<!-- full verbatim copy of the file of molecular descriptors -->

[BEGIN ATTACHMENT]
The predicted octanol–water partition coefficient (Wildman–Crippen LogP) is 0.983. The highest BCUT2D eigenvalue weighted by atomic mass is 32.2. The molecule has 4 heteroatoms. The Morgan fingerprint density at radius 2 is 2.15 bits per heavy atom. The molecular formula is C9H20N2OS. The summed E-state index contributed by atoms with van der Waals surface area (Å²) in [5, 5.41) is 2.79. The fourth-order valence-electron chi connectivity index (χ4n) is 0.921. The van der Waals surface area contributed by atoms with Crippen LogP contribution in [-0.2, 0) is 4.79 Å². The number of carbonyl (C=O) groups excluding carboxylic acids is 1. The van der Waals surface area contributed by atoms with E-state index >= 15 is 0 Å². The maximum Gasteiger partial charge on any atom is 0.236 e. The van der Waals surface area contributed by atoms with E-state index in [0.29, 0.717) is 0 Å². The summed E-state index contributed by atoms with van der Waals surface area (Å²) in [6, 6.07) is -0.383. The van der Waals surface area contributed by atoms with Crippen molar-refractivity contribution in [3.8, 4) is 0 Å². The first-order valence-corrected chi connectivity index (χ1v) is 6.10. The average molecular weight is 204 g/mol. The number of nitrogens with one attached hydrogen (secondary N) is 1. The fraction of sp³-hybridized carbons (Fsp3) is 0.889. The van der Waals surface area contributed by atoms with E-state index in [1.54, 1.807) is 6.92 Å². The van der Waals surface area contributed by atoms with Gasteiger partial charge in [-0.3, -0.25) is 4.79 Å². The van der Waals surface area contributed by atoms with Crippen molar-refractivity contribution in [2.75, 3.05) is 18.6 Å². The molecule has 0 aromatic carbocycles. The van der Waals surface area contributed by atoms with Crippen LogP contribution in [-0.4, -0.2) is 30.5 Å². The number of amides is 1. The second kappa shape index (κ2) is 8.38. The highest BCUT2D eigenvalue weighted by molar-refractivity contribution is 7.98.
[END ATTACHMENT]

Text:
The predicted octanol–water partition coefficient (Wildman–Crippen LogP) is 0.983. The highest BCUT2D eigenvalue weighted by atomic mass is 32.2. The molecule has 4 heteroatoms. The Morgan fingerprint density at radius 2 is 2.15 bits per heavy atom. The molecular formula is C9H20N2OS. The summed E-state index contributed by atoms with van der Waals surface area (Å²) in [5, 5.41) is 2.79. The fourth-order valence-electron chi connectivity index (χ4n) is 0.921. The van der Waals surface area contributed by atoms with Crippen LogP contribution in [-0.2, 0) is 4.79 Å². The number of carbonyl (C=O) groups excluding carboxylic acids is 1. The van der Waals surface area contributed by atoms with E-state index >= 15 is 0 Å². The maximum Gasteiger partial charge on any atom is 0.236 e. The van der Waals surface area contributed by atoms with E-state index in [0.29, 0.717) is 0 Å². The summed E-state index contributed by atoms with van der Waals surface area (Å²) in [6, 6.07) is -0.383. The van der Waals surface area contributed by atoms with Crippen molar-refractivity contribution in [3.8, 4) is 0 Å². The first-order valence-corrected chi connectivity index (χ1v) is 6.10. The average molecular weight is 204 g/mol. The number of nitrogens with one attached hydrogen (secondary N) is 1. The fraction of sp³-hybridized carbons (Fsp3) is 0.889. The van der Waals surface area contributed by atoms with E-state index in [1.54, 1.807) is 6.92 Å². The van der Waals surface area contributed by atoms with Gasteiger partial charge in [-0.3, -0.25) is 4.79 Å². The van der Waals surface area contributed by atoms with Crippen molar-refractivity contribution in [2.75, 3.05) is 18.6 Å². The molecule has 0 aromatic carbocycles. The van der Waals surface area contributed by atoms with Crippen LogP contribution in [-0.4, -0.2) is 30.5 Å². The number of amides is 1. The second kappa shape index (κ2) is 8.38. The highest BCUT2D eigenvalue weighted by molar-refractivity contribution is 7.98.